Have Singaporeans matured or come to a point where they can band together, and decide what kind of Singapore they want, as opposed to always looking to our leaders to make that decision? That’s my angst… I thought it would have been nice to hear the non-Muslim, non-religious community stand up and say, ‘No, that’s not true. That’s not us, we won’t do that. And if any of us does do that, we will stand against it.’ I have seen some of these voices rise up – online and offline – which made me happy. But this is not enough. I’ve also seen a lot of voices politicising the matter. I know I can count on my friends, if my headscarf is under threat. But we’re talking about a national identity; that voice is not strong.
So many civil society organisations can step up and say, ‘Look, there’s education needed in this area for people to understand why. We can provide education for it. We can explain. We can help the hospitals with it.’ We’re supposed to be setting an example for the region and other countries.
On what it means to maintain neutrality in handling sensitive issues like religion
Faheema: It’s convenient to just couch this as a Muslim issue. But to me, it’s sad. To me that is us trying to help one particular community, neglecting that there will be others [affected]. But [some might ask] why aren’t other communities saying anything about it. So why care? But if we come to this acknowledging that we are a multireligious country, and there are different kinds of people we are going to engage with, in a hospital or not, isn’t that already a step forward? We cannot move forward if we fear differences and want to pretend that this person serving me is not Muslim… or is Muslim? Or any other race or religion?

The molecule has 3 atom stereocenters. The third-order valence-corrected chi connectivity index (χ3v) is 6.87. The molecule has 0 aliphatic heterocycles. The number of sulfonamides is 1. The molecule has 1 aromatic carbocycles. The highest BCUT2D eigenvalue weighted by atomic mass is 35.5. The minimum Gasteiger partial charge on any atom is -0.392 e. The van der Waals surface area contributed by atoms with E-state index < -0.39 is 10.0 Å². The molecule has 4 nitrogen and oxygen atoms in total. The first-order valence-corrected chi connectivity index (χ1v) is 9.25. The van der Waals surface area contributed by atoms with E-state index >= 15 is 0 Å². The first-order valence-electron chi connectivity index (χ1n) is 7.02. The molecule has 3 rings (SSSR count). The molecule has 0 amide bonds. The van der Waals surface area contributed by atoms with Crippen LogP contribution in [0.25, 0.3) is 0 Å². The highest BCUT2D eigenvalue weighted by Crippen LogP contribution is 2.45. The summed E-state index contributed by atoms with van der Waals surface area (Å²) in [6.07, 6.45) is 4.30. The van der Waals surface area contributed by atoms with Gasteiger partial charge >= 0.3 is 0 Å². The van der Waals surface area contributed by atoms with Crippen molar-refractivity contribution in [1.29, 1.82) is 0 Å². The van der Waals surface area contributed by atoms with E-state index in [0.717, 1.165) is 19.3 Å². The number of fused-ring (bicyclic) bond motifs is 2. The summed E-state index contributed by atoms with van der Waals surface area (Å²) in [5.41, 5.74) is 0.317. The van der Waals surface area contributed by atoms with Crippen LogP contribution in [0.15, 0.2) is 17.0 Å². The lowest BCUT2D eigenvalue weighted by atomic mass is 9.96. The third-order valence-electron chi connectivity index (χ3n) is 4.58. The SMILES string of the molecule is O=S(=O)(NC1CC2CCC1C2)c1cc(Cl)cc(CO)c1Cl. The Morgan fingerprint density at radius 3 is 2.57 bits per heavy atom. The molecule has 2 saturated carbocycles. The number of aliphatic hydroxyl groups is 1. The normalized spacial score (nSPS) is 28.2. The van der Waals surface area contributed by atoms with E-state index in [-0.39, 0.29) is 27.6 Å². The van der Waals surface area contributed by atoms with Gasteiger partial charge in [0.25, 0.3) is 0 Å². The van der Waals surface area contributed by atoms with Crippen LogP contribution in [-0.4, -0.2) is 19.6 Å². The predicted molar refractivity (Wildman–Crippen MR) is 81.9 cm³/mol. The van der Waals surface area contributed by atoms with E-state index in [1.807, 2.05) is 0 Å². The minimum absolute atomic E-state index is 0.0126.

Are we extending such a policy [removing visible religious markers like the tudung] to everyone else? Are we looking at who else is facing such a problem? Until that question is being discussed openly, it’s not neutral. It is still slanted towards one religious community. But I don’t know how comfortable we are in asking such questions. There might be far more sensitive and difficult-to-resolve issues.
On whether this is an issue of gender rights too